From Youth & Society
With the rapid development of information technology (IT), playing games has become one of the most popular recreations among adolescents, making them relaxed but altering their views of aggression In particular, adolescents possibly resolve conflicts in real-life settings by imitating aggressive behavior from blooding/violent scenario in video games. According to the 2015 report of CINIC), the proportion of young Internet user is as high as 85.3%, and 70% of young criminals have played violent games online. Based on these findings and survey data, playing violent games has already occupied the vast majority of online life of Chinese adolescents. Therefore, it is necessary to detect the link between playing violent games and aggression among adolescents.
As hypothesized in this research, a significant increase in magnitude of aggression effect among adolescents after playing violent games instead of nonviolent games. In the spring semester of 2017, a total of 3,000 Chinese adolescents (50% boys, 50% girls) from Grade 4 to Senior 3 were randomly recruited from Chongqing in southwest area of China. The result of this study indicates that violent game play indirectly affects aggression.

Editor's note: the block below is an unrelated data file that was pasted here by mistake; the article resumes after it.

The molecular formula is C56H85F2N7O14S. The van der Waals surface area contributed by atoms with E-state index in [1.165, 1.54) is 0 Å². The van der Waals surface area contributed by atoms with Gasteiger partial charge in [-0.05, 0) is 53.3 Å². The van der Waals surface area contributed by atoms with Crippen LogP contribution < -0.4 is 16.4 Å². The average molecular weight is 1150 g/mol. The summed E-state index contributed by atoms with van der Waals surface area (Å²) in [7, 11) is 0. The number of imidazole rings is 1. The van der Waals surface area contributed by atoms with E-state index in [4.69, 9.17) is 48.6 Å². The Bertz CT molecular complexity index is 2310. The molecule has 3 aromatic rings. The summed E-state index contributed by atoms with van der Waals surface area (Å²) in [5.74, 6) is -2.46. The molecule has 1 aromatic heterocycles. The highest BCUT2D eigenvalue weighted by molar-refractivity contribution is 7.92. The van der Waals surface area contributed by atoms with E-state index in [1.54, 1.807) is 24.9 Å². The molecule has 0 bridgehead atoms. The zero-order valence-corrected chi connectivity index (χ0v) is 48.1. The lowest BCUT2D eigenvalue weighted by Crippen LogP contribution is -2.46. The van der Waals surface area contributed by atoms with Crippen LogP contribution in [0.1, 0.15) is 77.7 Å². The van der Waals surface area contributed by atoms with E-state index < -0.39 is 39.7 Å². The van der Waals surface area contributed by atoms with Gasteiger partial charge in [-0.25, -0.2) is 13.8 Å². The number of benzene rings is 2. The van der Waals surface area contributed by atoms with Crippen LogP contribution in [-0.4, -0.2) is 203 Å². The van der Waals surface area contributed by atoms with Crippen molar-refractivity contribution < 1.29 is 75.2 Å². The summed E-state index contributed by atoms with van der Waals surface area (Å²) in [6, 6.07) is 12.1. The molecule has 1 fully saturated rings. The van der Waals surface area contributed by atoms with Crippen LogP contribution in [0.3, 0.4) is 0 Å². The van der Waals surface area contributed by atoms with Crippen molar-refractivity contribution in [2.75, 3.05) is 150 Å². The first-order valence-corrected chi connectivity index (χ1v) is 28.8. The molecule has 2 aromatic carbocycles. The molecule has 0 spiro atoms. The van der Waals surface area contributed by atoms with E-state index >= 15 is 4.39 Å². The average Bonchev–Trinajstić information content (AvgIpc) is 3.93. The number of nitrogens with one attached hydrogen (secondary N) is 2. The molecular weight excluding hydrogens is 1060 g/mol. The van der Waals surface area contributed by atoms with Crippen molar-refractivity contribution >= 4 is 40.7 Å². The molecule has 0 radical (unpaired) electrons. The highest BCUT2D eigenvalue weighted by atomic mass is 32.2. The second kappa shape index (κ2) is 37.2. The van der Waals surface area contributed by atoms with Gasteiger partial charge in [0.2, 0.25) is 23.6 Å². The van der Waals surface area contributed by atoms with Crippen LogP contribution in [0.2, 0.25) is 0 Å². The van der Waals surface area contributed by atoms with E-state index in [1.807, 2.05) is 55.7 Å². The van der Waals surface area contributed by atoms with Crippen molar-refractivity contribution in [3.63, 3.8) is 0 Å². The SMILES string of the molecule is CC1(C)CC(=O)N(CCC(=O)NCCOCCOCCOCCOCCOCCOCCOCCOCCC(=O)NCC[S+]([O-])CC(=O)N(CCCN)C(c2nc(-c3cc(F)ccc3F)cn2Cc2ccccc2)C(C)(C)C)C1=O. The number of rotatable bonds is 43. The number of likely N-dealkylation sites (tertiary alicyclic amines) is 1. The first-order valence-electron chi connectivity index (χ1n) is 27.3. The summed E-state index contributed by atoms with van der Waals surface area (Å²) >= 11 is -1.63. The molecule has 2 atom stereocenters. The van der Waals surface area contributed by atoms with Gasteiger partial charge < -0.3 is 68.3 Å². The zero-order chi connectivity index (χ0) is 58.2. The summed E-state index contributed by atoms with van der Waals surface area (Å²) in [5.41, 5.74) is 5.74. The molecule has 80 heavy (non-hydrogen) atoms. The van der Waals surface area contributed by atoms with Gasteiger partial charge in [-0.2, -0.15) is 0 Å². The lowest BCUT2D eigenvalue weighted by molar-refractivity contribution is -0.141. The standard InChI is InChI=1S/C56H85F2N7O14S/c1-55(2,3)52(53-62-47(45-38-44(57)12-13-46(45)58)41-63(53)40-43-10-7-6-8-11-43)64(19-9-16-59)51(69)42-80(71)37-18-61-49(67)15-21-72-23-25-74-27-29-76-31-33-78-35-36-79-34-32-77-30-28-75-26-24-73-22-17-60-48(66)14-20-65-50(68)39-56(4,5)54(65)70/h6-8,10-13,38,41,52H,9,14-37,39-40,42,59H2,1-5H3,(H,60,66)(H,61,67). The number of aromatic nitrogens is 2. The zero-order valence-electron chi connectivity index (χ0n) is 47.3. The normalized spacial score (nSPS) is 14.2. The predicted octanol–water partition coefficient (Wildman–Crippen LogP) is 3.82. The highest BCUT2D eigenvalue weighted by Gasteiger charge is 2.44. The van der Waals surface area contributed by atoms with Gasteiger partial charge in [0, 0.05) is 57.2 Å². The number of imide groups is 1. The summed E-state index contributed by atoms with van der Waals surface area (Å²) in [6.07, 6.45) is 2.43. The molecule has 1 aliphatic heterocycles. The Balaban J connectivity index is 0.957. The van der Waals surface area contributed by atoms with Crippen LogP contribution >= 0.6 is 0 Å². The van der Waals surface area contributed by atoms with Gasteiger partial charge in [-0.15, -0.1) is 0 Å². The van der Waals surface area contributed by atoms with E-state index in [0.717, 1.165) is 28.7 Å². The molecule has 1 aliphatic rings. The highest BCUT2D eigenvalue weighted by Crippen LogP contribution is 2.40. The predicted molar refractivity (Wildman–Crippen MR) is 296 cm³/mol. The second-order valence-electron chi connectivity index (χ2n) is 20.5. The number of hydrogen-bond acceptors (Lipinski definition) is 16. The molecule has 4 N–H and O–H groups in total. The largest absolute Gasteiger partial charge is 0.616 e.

There was a dispute over the relationship between playing violent games and follow-up aggression, which was worthy of in-depth analysis. A total of 3,000 (50% girls) adolescentsparticipated in this study, with 1,500 assigned to play violent games and the other 1,500 allocated to play nonviolent games. The data analysis model of five-way ANOVA was employed. The results revealed that the number of adolescents with strengthened aggression levels increased after playing violent games in comparison with nonviolent game players. Specifically, boys with strengthened aggression levels escalated after playing violent games compared with girls; adolescents with highly aggressive traits (HATs) exhibited high levels of aggression compared with adolescents with low aggressive traits (LATs) after playing violent games; adolescents aged 10 to 14 years with strengthened aggression levels escalated after playing violent games compared with those aged 15 to 20 years. The findings indicated that boys, adolescents with HAT and adolescents aged 10 to 14 years were the key group of aggression prevention and intervention after playing violent games.
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The Priming Effect of Violent Game Play on Aggression Among Adolescents
Qian Zhang , Dorothy L. Espelage, Da-Jun Zhang
First Published April 18, 2018 Research Article
From Youth & Society